POL’ANA – Linking two nations

2015 May 15

From November 2016 the Pol’ana tunnel will be the first road tunnel that motorists will pass through as they drive from Poland into northern Slovakia on the D3 highway.
Located in the Cˇadca district of the Žilina region, the Pol’ana tunnel is part of a 13 km stretch between the towns of Svrcˇinovec and Skalité. This section includes two tunnel projects, Pol’ana (898 m) and Svrcˇinovec (445 m) as well as 17 bridges including what will be the highest bridge in Slovakia.

Once completed, the new high-way will reduce driving time from Svrcˇinovec to the Polish border. In addition, it will substantially reduce the impact of traffic and improve the environment for nearby communities. Funded by the European Union and the Slovakian state, the project is esti-mated to cost €329 million and is being undertaken by a consortium of four con-tractors – Váhostav, Doprastav, Strabag and Metrostav. The Pol’ana tunnel itself has an esti-mated cost of around €29 million and is being built as a joint venture by Czech company Metrostav and Slovak company Doprastav.

Excavation at Pol’ana started in July 2014 and the tunnel is to be completed in August 2015.The tunnel will have a cross section of approximately 105 m2 and it will have a single tube with one lane going in each direc-tion. There will be two one-side emergency bays, an escape gallery (or support gallery, which in future may become a second tube), plus three access passages connecting the support gallery with the main tunnel.
Excavation started at the western portal from where about 350 m of top heading have been driven so far, including the excavation of 250 m of bench and 155 m of invert. “Still, advance has been slow due to the highly complicated geological condi-tions,” says Jirˇí Brˇichnˇácˇ of Metrostav, Site Manager at Pol’ana.
The geology in this part of the country also includes the Carpathian Flysch, char-acterized by alternating layers of claystones and sandstones in different stages of weath-ering and tectonic damage. This means that even though the tunnelers use the New Austrian Tunneling Method (NATM), they are also obliged to frequently change exca-vation method.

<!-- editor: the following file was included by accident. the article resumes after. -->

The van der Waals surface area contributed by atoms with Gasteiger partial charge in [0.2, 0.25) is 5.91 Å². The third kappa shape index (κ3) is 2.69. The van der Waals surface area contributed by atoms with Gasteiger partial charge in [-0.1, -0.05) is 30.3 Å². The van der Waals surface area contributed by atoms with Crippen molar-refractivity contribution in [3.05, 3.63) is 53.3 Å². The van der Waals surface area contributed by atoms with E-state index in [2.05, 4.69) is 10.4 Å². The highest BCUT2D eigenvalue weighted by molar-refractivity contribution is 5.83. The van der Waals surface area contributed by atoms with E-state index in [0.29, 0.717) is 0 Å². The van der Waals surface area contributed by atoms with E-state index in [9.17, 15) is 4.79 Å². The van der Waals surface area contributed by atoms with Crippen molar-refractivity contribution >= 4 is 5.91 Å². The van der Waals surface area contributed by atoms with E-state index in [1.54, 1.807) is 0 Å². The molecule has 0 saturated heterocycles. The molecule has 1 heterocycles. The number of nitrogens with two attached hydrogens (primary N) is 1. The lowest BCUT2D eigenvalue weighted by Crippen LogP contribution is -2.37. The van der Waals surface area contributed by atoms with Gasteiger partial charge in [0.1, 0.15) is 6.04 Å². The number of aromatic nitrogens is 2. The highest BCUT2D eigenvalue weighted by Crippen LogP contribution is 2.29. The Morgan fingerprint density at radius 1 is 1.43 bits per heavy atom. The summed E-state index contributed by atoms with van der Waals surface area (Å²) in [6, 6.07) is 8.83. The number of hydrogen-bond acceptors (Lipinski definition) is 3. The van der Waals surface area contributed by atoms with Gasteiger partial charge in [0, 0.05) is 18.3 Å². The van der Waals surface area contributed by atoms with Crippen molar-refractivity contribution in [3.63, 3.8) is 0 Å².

“In some sections of the tunnel, where we have more competent rock, we use drill and blast and in the sections where we have soft rock, we use hydraulic hammers on excava-tors.” he says. “But there’s no consistency. Every step is different and takes a long time. We have prepared for every eventual-ity with explosives for the hard rock and self-drilling anchors for the soft material.”
In the sections with more competent rock, an Atlas Copco Boomer E2 drill rig is used to drill the blast holes. “We try to go through two blasting cycles per day but it depends on the rock and is not always pos-sible,” Brˇichnˇácˇ continues, explaining that the work is carried out seven days a week with two, 11-hour shifts per day.
The drill rigs are also used to drill holes for the 9 m long, 51 mm diameter self-drilling anchors that are installed in an umbrella pattern to support the tunnel face. “We only use self-drilling anchors because the material we will be drilling in varies so quickly and so dramatically,” says Brˇichnˇácˇ. He adds that when drilling holes for installation of the anchors, the drill rigs sometimes work non-stop for 11 hours.
When working in the soft rock, Atlas Copco’s MB 1700 hydaulic breaker mounted on an excavator is used. A smaller, single boom Boomer 281 drill rig is used in in the adjacent support gallery and Atlas Copco Secoroc supplies all of the rock drilling tools. “We have a high con-sumption of drilling tools, especially the drill bits, as the rock is very abrasive,” says Brˇichnˇácˇ.
For concrete spraying work, two Potenza concrete spraying units from Atlas Copco MEYCO are used in addition to wire mesh, steel arches and the self-drilling anchors Excavation of the eastern portal is due to start in May 2015. “The idea is to eventually have the same setup for drilling, shotcret-ing, excavating and loading in both tunnel headings,” says Brˇichnˇácˇ.
The larger rigs were supplied by ISOP, Atlas Copco’s distributor in Slovakia and, together with Atlas Copco in the Czech Republic, help to keep the equipment up and running.
“Daily service of the machines is done by Metrostav but we have a contract to ser-vice the equipment after they’ve worked a certain agreed number of hours,” says Pavel Jindrácˇek, Product Manager for Atlas Copco Central Europe.“ The hours differ depending on the type of equipment and we carrry out the larger repairs and more complex servicing.”
Brˇichnˇácˇ concludes: “This is a very com-plex project, but I believe both the D3 high-way and the Pol’ana tunnel itself, will make a great contribution to this country’s trans-port network.”

Epiroc operated under the trademark “Atlas Copco” prior to January 1, 2018.